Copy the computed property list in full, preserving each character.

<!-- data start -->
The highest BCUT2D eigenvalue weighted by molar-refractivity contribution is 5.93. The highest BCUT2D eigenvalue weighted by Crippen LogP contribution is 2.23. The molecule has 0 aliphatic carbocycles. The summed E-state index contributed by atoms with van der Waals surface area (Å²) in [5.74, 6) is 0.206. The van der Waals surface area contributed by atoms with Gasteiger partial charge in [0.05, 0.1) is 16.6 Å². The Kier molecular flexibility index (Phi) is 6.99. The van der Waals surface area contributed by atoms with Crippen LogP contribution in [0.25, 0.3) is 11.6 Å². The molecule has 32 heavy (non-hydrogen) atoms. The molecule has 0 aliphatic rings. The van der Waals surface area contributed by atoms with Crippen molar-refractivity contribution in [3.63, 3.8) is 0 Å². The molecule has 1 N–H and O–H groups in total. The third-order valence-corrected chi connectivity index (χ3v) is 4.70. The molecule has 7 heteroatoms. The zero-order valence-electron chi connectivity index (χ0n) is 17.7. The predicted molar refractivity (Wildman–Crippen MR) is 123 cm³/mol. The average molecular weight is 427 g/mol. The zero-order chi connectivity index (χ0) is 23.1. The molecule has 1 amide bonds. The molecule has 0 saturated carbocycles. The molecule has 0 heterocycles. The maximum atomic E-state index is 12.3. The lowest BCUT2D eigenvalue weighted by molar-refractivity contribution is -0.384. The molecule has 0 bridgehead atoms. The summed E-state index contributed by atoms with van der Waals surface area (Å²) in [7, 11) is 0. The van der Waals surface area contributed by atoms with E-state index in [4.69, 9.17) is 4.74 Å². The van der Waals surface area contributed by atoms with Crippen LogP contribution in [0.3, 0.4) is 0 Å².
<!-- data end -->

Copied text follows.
The highest BCUT2D eigenvalue weighted by molar-refractivity contribution is 5.93. The highest BCUT2D eigenvalue weighted by Crippen LogP contribution is 2.23. The molecule has 0 aliphatic carbocycles. The summed E-state index contributed by atoms with van der Waals surface area (Å²) in [5.74, 6) is 0.206. The van der Waals surface area contributed by atoms with Gasteiger partial charge in [0.05, 0.1) is 16.6 Å². The Kier molecular flexibility index (Phi) is 6.99. The van der Waals surface area contributed by atoms with Crippen LogP contribution in [0.25, 0.3) is 11.6 Å². The molecule has 32 heavy (non-hydrogen) atoms. The molecule has 0 aliphatic rings. The van der Waals surface area contributed by atoms with Crippen molar-refractivity contribution in [3.63, 3.8) is 0 Å². The molecule has 1 N–H and O–H groups in total. The third-order valence-corrected chi connectivity index (χ3v) is 4.70. The molecule has 7 heteroatoms. The zero-order valence-electron chi connectivity index (χ0n) is 17.7. The predicted molar refractivity (Wildman–Crippen MR) is 123 cm³/mol. The average molecular weight is 427 g/mol. The zero-order chi connectivity index (χ0) is 23.1. The molecule has 1 amide bonds. The molecule has 0 saturated carbocycles. The molecule has 0 heterocycles. The maximum atomic E-state index is 12.3. The lowest BCUT2D eigenvalue weighted by molar-refractivity contribution is -0.384. The molecule has 0 bridgehead atoms. The summed E-state index contributed by atoms with van der Waals surface area (Å²) in [7, 11) is 0. The van der Waals surface area contributed by atoms with E-state index in [4.69, 9.17) is 4.74 Å². The van der Waals surface area contributed by atoms with Crippen LogP contribution in [0.3, 0.4) is 0 Å².